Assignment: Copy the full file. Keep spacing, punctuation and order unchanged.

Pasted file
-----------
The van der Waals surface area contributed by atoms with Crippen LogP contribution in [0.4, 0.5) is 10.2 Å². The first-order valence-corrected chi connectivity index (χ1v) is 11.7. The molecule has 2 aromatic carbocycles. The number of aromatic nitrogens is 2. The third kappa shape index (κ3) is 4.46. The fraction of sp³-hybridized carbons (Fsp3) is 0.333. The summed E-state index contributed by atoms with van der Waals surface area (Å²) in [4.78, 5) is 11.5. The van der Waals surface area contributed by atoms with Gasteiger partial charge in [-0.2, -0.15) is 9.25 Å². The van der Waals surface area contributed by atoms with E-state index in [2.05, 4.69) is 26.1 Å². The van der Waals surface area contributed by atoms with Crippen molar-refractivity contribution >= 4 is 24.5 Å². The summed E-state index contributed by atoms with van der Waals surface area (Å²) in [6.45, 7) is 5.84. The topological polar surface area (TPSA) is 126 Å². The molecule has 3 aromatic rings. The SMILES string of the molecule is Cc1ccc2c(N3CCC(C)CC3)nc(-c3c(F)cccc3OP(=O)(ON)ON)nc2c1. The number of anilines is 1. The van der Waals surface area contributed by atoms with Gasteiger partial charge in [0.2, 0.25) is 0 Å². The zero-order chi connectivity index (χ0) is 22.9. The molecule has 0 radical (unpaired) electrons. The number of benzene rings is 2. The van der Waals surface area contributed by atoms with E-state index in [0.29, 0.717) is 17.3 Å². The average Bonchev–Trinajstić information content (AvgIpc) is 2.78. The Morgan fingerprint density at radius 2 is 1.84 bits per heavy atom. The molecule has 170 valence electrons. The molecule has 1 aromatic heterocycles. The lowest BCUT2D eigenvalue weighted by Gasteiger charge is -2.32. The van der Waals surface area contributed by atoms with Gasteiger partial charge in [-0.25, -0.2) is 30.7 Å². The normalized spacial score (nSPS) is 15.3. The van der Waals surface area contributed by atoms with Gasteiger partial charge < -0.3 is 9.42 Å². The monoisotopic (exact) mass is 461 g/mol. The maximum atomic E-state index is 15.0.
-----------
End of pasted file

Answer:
The van der Waals surface area contributed by atoms with Crippen LogP contribution in [0.4, 0.5) is 10.2 Å². The first-order valence-corrected chi connectivity index (χ1v) is 11.7. The molecule has 2 aromatic carbocycles. The number of aromatic nitrogens is 2. The third kappa shape index (κ3) is 4.46. The fraction of sp³-hybridized carbons (Fsp3) is 0.333. The summed E-state index contributed by atoms with van der Waals surface area (Å²) in [4.78, 5) is 11.5. The van der Waals surface area contributed by atoms with Gasteiger partial charge in [-0.2, -0.15) is 9.25 Å². The van der Waals surface area contributed by atoms with E-state index in [2.05, 4.69) is 26.1 Å². The van der Waals surface area contributed by atoms with Crippen molar-refractivity contribution >= 4 is 24.5 Å². The summed E-state index contributed by atoms with van der Waals surface area (Å²) in [6.45, 7) is 5.84. The topological polar surface area (TPSA) is 126 Å². The molecule has 3 aromatic rings. The SMILES string of the molecule is Cc1ccc2c(N3CCC(C)CC3)nc(-c3c(F)cccc3OP(=O)(ON)ON)nc2c1. The number of anilines is 1. The van der Waals surface area contributed by atoms with Gasteiger partial charge in [0.2, 0.25) is 0 Å². The zero-order chi connectivity index (χ0) is 22.9. The molecule has 0 radical (unpaired) electrons. The number of benzene rings is 2. The van der Waals surface area contributed by atoms with E-state index in [0.29, 0.717) is 17.3 Å². The average Bonchev–Trinajstić information content (AvgIpc) is 2.78. The Morgan fingerprint density at radius 2 is 1.84 bits per heavy atom. The molecule has 170 valence electrons. The molecule has 1 aromatic heterocycles. The lowest BCUT2D eigenvalue weighted by Gasteiger charge is -2.32. The van der Waals surface area contributed by atoms with Gasteiger partial charge in [-0.25, -0.2) is 30.7 Å². The normalized spacial score (nSPS) is 15.3. The van der Waals surface area contributed by atoms with Gasteiger partial charge < -0.3 is 9.42 Å². The monoisotopic (exact) mass is 461 g/mol. The maximum atomic E-state index is 15.0.